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In April of 1960 SNCC was created to fight segregation using non-violence and direct action in conjunction with other prominent civil rights organizations and leaders such as the SCLC and Martin Luther King Jr. Their national office was located in Atlanta, Georgia, and the organization included mostly students and other young people. Like the SCLC, SNCC received national attention for its civil rights efforts and achievements, but as the civil rights movement continued a change in the organization’s leadership and philosophy led to SNCC’s decline. By the end of the 1960s SNCC was no longer in existence but its legacy continues today.


  • SNCC was a civil rights organization orginally made up of both black and white students who participated in many of the sit-ins, marches, and voting rights efforts in the 1960s.
  • Ella Baker was a seasoned civil rights activist who brought students together at Shaw University to create SNCC. She helped SNCC form its orignal policies.
  • Stokely Carmichael became SNCC's chairman in 1966 and introduced the idea of "black power" further dividing SNCC's members and causing tensions with the SCLC.

   After sit-ins occurred to fight segregation at local businesses and services in Greensboro, North Carolina in February of 1960, SNCC was formed in Raleigh in April. The organization was formed at Shaw University under the supervision of Ella Baker. Through a request made by Baker, the organization was made possible by Martin Luther King Jr.’s $800.00 donation to help the new group get started. Baker was no stranger to civil rights activism; she was the NAACP Director of Branches during the 1940s, she was involved in the creation of the Southern Christian Leadership Conference (SCLC), and served as the SCLC's executive director when the sit-in movement became popular. While she praised the sit-in method to integrate local businesses, Baker hoped to expand SNCC's efforts in the Civil Rights Movement to address issues on the grassroots level. With her assistance, SNCC established a direct-action policy that took the form of sit-ins and voter registration.
  SNCC gained national attention when its members participated in the Freedom Rides of 1961 which sought to enforce the integration of buses in response to the 1960 Supreme Court ruling that segregated interstate transportation facilities are unconstitutional. When the rides began the Congress of Racial Equality (CORE) originally led the movement, but when segregationists attacked the riders in Alabama SNCC members from Nashville stepped in to complete the rides. After the Freedom Rides, SNCC participated in voting rights efforts in McComb, Mississippi and fought against segregation in Albany, Georgia as part of the Albany Movement. Along with these specific events, SNCC participated in marches such as the 1963 March on Washington with King and the SCLC.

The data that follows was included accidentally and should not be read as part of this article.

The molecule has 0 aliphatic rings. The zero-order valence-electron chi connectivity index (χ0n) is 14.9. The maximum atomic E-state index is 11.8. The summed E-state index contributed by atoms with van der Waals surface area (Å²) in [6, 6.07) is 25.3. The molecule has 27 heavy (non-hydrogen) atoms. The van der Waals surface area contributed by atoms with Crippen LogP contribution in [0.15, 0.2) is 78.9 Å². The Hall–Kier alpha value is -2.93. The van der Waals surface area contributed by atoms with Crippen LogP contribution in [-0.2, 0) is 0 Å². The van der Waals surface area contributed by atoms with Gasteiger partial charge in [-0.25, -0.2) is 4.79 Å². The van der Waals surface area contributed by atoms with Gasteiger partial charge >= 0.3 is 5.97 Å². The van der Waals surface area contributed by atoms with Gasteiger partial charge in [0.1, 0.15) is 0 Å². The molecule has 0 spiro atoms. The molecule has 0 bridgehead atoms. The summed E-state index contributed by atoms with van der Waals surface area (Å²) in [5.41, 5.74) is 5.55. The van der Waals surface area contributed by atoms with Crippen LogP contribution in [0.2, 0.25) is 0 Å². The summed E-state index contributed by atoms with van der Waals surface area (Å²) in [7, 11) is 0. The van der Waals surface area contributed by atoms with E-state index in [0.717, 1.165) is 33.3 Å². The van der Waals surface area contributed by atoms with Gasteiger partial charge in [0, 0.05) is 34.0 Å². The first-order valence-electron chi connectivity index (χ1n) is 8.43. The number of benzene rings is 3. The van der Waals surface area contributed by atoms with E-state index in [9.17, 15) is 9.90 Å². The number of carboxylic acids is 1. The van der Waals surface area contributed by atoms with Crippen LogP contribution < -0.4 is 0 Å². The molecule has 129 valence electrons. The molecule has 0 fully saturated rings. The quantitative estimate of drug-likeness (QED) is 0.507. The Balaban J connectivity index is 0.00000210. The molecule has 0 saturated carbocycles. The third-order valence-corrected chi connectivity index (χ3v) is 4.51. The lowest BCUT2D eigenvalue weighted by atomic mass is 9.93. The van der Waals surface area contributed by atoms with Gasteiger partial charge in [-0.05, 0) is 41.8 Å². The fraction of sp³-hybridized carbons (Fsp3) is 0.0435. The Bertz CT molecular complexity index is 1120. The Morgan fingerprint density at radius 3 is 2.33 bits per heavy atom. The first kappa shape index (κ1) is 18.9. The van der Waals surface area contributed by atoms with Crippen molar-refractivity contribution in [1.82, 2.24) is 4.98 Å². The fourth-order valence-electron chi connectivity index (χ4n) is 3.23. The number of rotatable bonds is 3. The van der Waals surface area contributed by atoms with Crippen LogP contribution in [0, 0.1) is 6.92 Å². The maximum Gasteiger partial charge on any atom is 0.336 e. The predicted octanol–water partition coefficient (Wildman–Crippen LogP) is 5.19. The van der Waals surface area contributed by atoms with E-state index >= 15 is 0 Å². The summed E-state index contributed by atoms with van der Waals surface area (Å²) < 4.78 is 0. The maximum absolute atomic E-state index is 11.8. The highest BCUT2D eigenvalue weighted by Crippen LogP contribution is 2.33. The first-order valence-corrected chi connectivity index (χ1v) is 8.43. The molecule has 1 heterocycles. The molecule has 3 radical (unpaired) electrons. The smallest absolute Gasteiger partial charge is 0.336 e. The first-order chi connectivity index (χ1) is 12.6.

In 1964, 3 SNCC members were killed by KKK members in the Mississippi Freedom Summer.  The Mississippi Freedom Summer was an attempt by civil rights activists from all over the country to register as many African Americans as possible to vote in the state of Mississippi. The same year SNCC backed the creation of the Mississippi Freedom Democratic Party which defied the validity of Mississippi’s all white Democratic party. Despite this, the Democratic National Convention decided to keep an all-white Mississippi delegation. After this loss, SNCC and other organizations like the SCLC participated in the 1965 Selma to Montgomery March causing more conflict among SNCC members and the SCLC. SNCC started to question their non-violent policy after the violence they experienced in the march and further questioned the participation of whites in the civil rights efforts.
   In 1966 Stokely Carmichael was chosen as SNCC's new chairman causing further tension with other organizations such as the SCLC. He introduced the idea of "black power" to describe a new philosophy of taking care of oneself and of a willingness to protect oneself by any means necessary. In addition, Carmichael’s new ideology excluded the assistance of white people in civil rights efforts. Carmichael also brought attention to the hardships experienced in black urban cities. The black power ideology moved SNCC away from its racial inclusiveness and its non-violent doctrine, preparing it to meet violence with violence if necessary. These ideas led to a split from the SCLC. While Carmichael proposed these ideas as the group’s chair, members of SNCC could not agree on the ideology and direction SNCC should take. Causing further problems, in 1967 H. Rap Brown took Carmichael's place and emphasized a radical use of violence that led to fires and chaos that summer leading to Brown’s arrest. Between negative national attention from this use of violence, internal fighting, and a falling out with its former allies such as the SCLC, SNCC ceased to exist after the 1960s.

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 Digital SNCC Gateway. "The Story of SNCC." Accessed September 25, 2017 https://snccdigital.org/inside-sncc/the-story-of-sncc/

 History. "SNCC-Black History." Accessed September 26, 2017 http://www.history.com/topics/black-history/sncc
"Martin Luther King Jr. and the Global Freedom Struggle." Accessed on December 10, 2017. http://kingencyclopedia.stanford.edu/encyclopedia/encyclopedia/enc_student_nonviolent_coordinating_c...